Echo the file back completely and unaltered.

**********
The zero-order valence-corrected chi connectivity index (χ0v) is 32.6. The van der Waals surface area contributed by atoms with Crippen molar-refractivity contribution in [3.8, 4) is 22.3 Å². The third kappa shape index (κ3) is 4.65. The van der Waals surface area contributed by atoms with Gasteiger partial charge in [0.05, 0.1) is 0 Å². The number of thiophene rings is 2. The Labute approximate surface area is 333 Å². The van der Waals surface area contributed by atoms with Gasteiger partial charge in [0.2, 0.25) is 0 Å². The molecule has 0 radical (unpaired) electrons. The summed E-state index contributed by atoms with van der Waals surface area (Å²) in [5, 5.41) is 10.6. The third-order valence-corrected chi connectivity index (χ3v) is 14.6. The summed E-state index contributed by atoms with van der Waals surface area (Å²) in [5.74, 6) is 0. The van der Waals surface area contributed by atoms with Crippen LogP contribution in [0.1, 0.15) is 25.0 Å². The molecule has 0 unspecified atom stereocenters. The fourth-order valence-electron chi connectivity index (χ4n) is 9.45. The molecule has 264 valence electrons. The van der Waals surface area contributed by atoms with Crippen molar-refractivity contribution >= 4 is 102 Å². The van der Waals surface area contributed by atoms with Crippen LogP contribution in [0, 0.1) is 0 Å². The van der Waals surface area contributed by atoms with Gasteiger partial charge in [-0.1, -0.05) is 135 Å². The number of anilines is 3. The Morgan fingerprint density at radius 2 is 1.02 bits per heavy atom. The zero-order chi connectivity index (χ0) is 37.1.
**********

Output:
The zero-order valence-corrected chi connectivity index (χ0v) is 32.6. The van der Waals surface area contributed by atoms with Crippen molar-refractivity contribution in [3.8, 4) is 22.3 Å². The third kappa shape index (κ3) is 4.65. The van der Waals surface area contributed by atoms with Gasteiger partial charge in [0.05, 0.1) is 0 Å². The number of thiophene rings is 2. The Labute approximate surface area is 333 Å². The van der Waals surface area contributed by atoms with Gasteiger partial charge in [0.2, 0.25) is 0 Å². The molecule has 0 radical (unpaired) electrons. The summed E-state index contributed by atoms with van der Waals surface area (Å²) in [5, 5.41) is 10.6. The third-order valence-corrected chi connectivity index (χ3v) is 14.6. The summed E-state index contributed by atoms with van der Waals surface area (Å²) in [5.74, 6) is 0. The van der Waals surface area contributed by atoms with Crippen LogP contribution in [0.1, 0.15) is 25.0 Å². The molecule has 0 unspecified atom stereocenters. The fourth-order valence-electron chi connectivity index (χ4n) is 9.45. The molecule has 264 valence electrons. The van der Waals surface area contributed by atoms with Crippen molar-refractivity contribution >= 4 is 102 Å². The van der Waals surface area contributed by atoms with Crippen LogP contribution in [0, 0.1) is 0 Å². The van der Waals surface area contributed by atoms with Gasteiger partial charge in [-0.1, -0.05) is 135 Å². The number of anilines is 3. The Morgan fingerprint density at radius 2 is 1.02 bits per heavy atom. The zero-order chi connectivity index (χ0) is 37.1.